Earlier this week I interviewed Nic Pugh, one of our Physios who has decided to run the London Marathon for the first time.
Read on to find out how her first three months of training have gone and the highs and lows – even for the professionals!
Hello Nic. Tell us a bit about yourself?
I’m a Physio here at Physio on the River. I also work at King’s College Hospital as an Extended Scope Practitioner – which means my advanced skills see me work closely with the Orthopaedic and Rheumatology Consultants to manage musculoskeletal complaints.
What inspired you to run the London Marathon this year?
Well I’ve done a number of 10k runs – about one every other year, but running the London Marathon has been a bucket list achievement I’ve wanted to do for as long as I can remember! I just decided that if I didn’t do it this year I never would.
My boyfriend is also running the marathon and we thought we could spur each other on. He runs a bit faster than I do so when we run ‘the two bridges’ we set off in opposite directions and high five half way round!
Which charity are you fund raising for?
I decided to choose a charity that would be relevant to many of my clients. So I chose Arthritis Research UK.
Arthritis is such a common condition which can be very painful and have a huge detrimental effect on people’s lives. There is much we don’t yet know about tackling the disease but also so much we can do to help these clients..
Arthritis Research promotes research into the cause and treatment of all forms of arthritis and helps us to get better at treating it.
Can you tell us when you started your training?
I received lots of information from the London Marathon including advice on training. Because I had done some running before, I pitched my training at the intermediate plan and started with great enthusiasm as suggested, in November.
They recommend that you run two short runs a week, spend one session on conditioning (strength, core, flexibility and balance) and do one longer run at weekends. The longer run increases by 2k each week.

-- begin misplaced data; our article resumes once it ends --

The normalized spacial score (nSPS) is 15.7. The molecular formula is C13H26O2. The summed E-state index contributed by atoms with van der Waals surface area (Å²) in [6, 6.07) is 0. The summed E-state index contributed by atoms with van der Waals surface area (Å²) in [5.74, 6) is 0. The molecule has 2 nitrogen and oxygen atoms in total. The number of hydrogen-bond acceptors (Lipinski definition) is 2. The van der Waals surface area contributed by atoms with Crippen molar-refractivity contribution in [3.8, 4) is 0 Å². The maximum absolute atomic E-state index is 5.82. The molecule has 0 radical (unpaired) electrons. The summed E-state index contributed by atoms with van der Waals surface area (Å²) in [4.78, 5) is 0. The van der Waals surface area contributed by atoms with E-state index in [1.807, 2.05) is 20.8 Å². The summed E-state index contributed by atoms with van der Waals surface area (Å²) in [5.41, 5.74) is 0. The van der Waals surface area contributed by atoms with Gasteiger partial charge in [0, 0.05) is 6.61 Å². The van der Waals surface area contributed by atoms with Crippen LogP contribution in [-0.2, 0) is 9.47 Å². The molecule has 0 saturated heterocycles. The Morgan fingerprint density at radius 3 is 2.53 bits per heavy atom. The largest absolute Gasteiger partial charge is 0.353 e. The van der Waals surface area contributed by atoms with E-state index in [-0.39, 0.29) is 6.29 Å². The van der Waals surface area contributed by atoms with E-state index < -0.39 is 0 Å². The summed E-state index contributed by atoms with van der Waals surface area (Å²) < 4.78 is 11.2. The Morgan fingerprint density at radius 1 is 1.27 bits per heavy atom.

Because I had run before and regularly done 10k I started running home from work (Clapham to Barnes 7K or Vauxhall to Barnes about 10K). The run was quite hilly from Clapham and the runs were mainly on the pavements – a hard surface.
Despite my professional knowledge, in hindsight I think I overestimated my capacity and started out too hard too fast.
I should have started on the beginner’s schedule and worked my way up through the training a bit more quickly instead.
By the end of November I was already injured!
Please explain a bit more about your injury?
I started getting Medial Tibial Stress Syndrome – what used to be called Shin Splints. Basically you get pain down the inside of your shin and it’s usually related to your biomechanics (the way you run and the alignment of your leg).
How did you get over your injury?
Firstly I asked our Podiatrist to take a look at my running pattern. He quickly identified that I was really overpronating (rolling my ankle inwards) on the left leg. My calves were very short and tight and I didn’t have good control of my core – my gluteal muscles (buttock muscles) in particular were weak and failing to control the rotation in my leg properly.
My trainers were quite old and had become a bit too worn to be doing a good job so I got a new pair of the same type.